Longest:  Le Comte de Monte-Cristo. Although Don Quixote and War and Peace both run over 1000 pages, this unabridged French novel is two large paperback volumes of about 700 pages each. I had read the abridged English version last year, but nothing compares to the original. I haven’t finished it yet, but it is proving to be an easy, enjoyable read.

Most Disappointing:  Macbeth. I recently wrote on the redemption of this play in my eyes, but, as a text, it still remains the one that I was most looking forward to but did not enjoy as I read it.

Biggest Accomplishment:  Don Quixote. This is both because it inspired this challenge and because I wanted to hurl it across the room after a few hundred pages. The First Part is extremely repetitive and annoying; the fact that I continued on to the incredible Second Part is an achievement in itself.

Hardest to Finish: Two Years Before the Mast. I really liked this book, but it was far longer than it needed to be. Of course, the same could be said for the book it inspired, Moby-Dick. However, I don’t regret switching out The Education of Henry Adams for it.

The Book I Most Regret Putting on the List:  Wide Sargasso Sea. This book showed such promise. I loved the concept of a prequel to Jane Eyre that explores the background of Rochester’s first wife; however, I really hated the writing style and felt the author could have done much more with the concept.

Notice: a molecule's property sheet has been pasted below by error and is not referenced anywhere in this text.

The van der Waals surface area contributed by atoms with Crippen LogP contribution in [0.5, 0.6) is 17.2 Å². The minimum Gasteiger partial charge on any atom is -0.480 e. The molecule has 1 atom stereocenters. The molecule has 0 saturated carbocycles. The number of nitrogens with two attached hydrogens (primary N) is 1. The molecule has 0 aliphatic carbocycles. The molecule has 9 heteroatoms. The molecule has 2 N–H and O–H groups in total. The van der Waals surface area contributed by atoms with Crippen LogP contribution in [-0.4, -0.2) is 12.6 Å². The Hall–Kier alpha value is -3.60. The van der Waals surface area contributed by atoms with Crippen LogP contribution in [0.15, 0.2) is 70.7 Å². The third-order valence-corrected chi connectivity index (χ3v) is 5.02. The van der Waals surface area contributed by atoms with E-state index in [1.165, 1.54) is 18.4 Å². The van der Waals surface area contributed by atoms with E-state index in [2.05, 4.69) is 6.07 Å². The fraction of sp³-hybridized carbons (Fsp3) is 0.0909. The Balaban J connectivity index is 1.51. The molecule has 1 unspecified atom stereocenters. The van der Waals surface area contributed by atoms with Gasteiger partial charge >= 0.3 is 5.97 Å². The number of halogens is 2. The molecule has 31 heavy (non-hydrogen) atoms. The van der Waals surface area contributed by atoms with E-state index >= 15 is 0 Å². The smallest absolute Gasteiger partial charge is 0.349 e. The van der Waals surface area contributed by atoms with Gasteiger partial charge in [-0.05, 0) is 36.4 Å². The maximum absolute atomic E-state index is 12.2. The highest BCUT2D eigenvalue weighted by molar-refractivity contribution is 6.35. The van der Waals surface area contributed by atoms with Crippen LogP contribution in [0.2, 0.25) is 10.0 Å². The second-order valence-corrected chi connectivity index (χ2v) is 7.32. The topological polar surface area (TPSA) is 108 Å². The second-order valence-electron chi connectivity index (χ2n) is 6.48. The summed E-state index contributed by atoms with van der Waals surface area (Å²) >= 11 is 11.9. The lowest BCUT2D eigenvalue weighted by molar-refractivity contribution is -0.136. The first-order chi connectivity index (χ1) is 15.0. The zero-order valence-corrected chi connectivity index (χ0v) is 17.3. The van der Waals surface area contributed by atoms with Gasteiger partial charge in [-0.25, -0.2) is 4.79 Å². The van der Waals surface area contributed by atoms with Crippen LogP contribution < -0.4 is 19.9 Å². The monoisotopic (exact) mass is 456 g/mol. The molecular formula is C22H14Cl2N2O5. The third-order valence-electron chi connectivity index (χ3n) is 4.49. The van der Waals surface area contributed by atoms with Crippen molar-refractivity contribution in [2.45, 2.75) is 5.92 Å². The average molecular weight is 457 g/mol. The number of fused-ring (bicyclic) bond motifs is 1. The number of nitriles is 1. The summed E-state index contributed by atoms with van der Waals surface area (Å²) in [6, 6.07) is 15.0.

The Book I Feel Everybody Should Read:  The Handmaid’s Tale. The dystopian world presented in this story is both disturbing and chilling. Sadly, it is probably also more believable now than when the book appeared in the 1980s.

You can read my reviews of these and the other challenge books (The Awakening, Lord of the Flies, La Princesse de Clèves) on Goodreads.

Wednesday, December 15, 2010

Brush Up Your Shakespeare

As many of you know, I spent Thanksgiving in Pasadena with friends, one of whom introduced me to the joy that is Slings and Arrows (appropriately, her own blog is called Little But Fierce). I had heard about this Canadian comedy for years, but had conflated it in my mind with Due South (both star Paul Gross), a show I had sampled but wasn’t much interested in.